Tips to Alleviate Back Pain While Sitting
Now that you have learned how to sit with lower back pain, it will be helpful to know some quick tips to take care of your back.
If you are here, then you are most definitely seeking some aid for your backache problem. So, here are some suggestions to help you improve the situation in your back and work without worries.
Do Not Bend Repetitively
One of the most common culprits behind recurring back pain is the habit of bending or slouching. When you turn forward, you are putting pressure on your discs. This ultimately leads to pain in the spinal cord.
Do Not Rely Heavily on Heat and Ice
Heat and ice treatments are very popular among individuals with constant back pain. But these are simply temporary solutions that bring momentary relief. Instead of going for the hot pack every time your back hurts, you can spend some conscious efforts to improve your posture.
Do Not Hesitate to Spend on a Good Chair
If you are working from home and have the opportunity to buy yourself a good chair, then invest in a great one. A great chair with a backrest, lumbar support, and adjustments can quite literally change the entire ergonomics of how you sit.
Alternate Between Different Neutral Sitting Positions
Alternating between different neutral sitting positions can help alleviate the pressure on specific body areas and promote better posture and overall comfort. Let's discuss each of these sitting positions:
1. Reclined Sitting
This is the best sitting position for lower back pain. Reclined sitting involves leaning back slightly, typically at an angle between 100 to 135 degrees, while keeping the feet supported on the floor or a footrest. This position distributes the weight more evenly across the body, reducing pressure on the lower back. It also allows the back muscles to relax and helps maintain the spine's natural curve.
Reclined sitting is particularly useful for people with lower back pain or discomfort as it reduces the load on the lumbar region.
2. Declined Sitting
Declined sitting, also known as forward incline sitting, involves sitting on a slightly declined surface with the hips higher than the knees. This is the best way to sit with lower back pain as this position helps to open up the angle between the thighs and the torso, promoting a more natural curve in the lower back. It can benefit people with tight hip flexors and those who tend to slouch in traditional chairs. However, it's essential to have adequate support for the feet to avoid unnecessary strain.
While standing is not a sitting position, alternating between sitting and standing can benefit overall posture and reduce pressure on the lower back. Standing engages the core muscles and promotes better spine alignment. It allows for more frequent changes in posture and movement, reducing the risk of developing stiffness and discomfort associated with prolonged sitting. Standing desks or adjustable workstations can facilitate this transition between sitting and standing throughout the day.
4. Supine Sitting
Supine sitting involves sitting on the floor with legs extended straight in front of you, creating a 90-degree angle between the torso and legs. This position encourages a natural spine alignment and promotes hip and lower back flexibility. Supine sitting can be beneficial for stretching the hamstrings and lower back muscles. However, individuals with limited flexibility may require a small cushion or support under the buttocks to maintain comfort.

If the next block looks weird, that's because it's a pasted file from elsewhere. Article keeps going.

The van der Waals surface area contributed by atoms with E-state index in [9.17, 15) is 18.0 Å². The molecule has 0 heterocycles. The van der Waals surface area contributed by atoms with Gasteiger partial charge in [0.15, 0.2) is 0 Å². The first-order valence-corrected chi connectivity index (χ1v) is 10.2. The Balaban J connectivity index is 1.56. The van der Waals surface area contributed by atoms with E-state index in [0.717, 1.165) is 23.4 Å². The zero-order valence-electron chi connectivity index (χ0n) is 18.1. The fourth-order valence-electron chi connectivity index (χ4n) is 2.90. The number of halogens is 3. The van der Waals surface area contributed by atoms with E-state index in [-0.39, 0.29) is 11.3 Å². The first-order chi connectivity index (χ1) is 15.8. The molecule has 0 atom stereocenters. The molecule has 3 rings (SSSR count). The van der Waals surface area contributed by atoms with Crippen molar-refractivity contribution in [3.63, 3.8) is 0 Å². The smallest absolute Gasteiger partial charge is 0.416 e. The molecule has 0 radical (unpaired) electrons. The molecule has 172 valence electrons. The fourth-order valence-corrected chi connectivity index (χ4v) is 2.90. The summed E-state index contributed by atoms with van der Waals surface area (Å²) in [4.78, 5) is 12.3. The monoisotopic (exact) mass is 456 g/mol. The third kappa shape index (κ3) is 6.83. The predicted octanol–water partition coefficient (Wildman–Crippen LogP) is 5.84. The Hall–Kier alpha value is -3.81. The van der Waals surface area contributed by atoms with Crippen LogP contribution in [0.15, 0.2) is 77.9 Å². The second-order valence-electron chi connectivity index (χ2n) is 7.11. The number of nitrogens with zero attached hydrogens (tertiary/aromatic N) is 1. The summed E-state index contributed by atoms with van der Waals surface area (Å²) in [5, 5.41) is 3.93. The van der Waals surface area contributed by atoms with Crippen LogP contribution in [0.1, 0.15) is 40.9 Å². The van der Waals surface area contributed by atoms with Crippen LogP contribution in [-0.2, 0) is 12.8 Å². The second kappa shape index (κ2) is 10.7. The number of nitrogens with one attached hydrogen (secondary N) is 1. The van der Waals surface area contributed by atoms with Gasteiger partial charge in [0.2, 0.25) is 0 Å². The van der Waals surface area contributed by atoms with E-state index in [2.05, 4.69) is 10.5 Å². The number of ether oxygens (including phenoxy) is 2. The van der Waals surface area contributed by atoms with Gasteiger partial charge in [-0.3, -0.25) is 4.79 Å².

The Right Way to Stand Up from a Sitting Position
Standing up from a sitting position may seem simple, but doing it incorrectly can put unnecessary strain on your body, particularly your back and knees. Proper technique is essential to avoid discomfort and reduce the risk of lower back pain when standing up from sitting position.. Here's how to stand up from a sitting position the right way:
1. Prepare for the Stand
Before standing, shift your weight slightly forward in the chair. Place your feet flat on the floor, hip-width apart. Ensure your back is straight and aligned with the backrest.
2. Engage Your Core
Activate your core muscles by gently pulling your belly button towards your spine. This provides stability and support for your lower back as you transition to standing.
3. Lean Forward
Lean forward slightly from your hips while maintaining a straight back. Place your hands on the armrests or the chair seat to provide additional support.
4. Use Leg Strength
Push through your heels and engage your leg muscles to lift yourself from the chair. Avoid using momentum or pulling with your arms, which can strain your back and shoulders.
5. Stand up Slowly and Smoothly
Rise from the seated position slowly and smoothly, maintaining a controlled movement. Try to distribute your weight evenly between both legs as you stand.
6. Avoid Crossing Your Legs
Avoid crossing your legs or ankles as you stand, as this can compromise your balance and stability.
7. Keep Your Feet Apart
Once you are standing, ensure your feet are hip-width apart. This provides a stable base of support and helps maintain proper alignment.
8. Straighten Your Hips and Knees
Fully extend your hips and knees, but avoid locking them. This helps prevent unnecessary stress on the joints.
9. Use Arm Support, If Necessary
If you have difficulty standing from a low chair or sofa, you can use a staple piece of furniture or handrails for support. However, try to rely on your leg muscles as much as possible.
10. Avoid Twisting
While standing, avoid twisting your body or hips. Instead, pivot your whole body to face the desired direction.
Remember, maintaining good posture and using proper technique when standing up from a sitting position is crucial for preserving the health of your spine and joints. Following these steps can reduce the risk of injury and discomfort, making daily activities more enjoyable and comfortable.
We come to the end of this guide on how to sit with lower back pain. You can begin by improving your posture and finalizing a good posture for sitting. Once you are done with that, invest in a good chair to take care of your back.
After all, sitting should not be a chore that ends up hurting your back. So, sit wisely!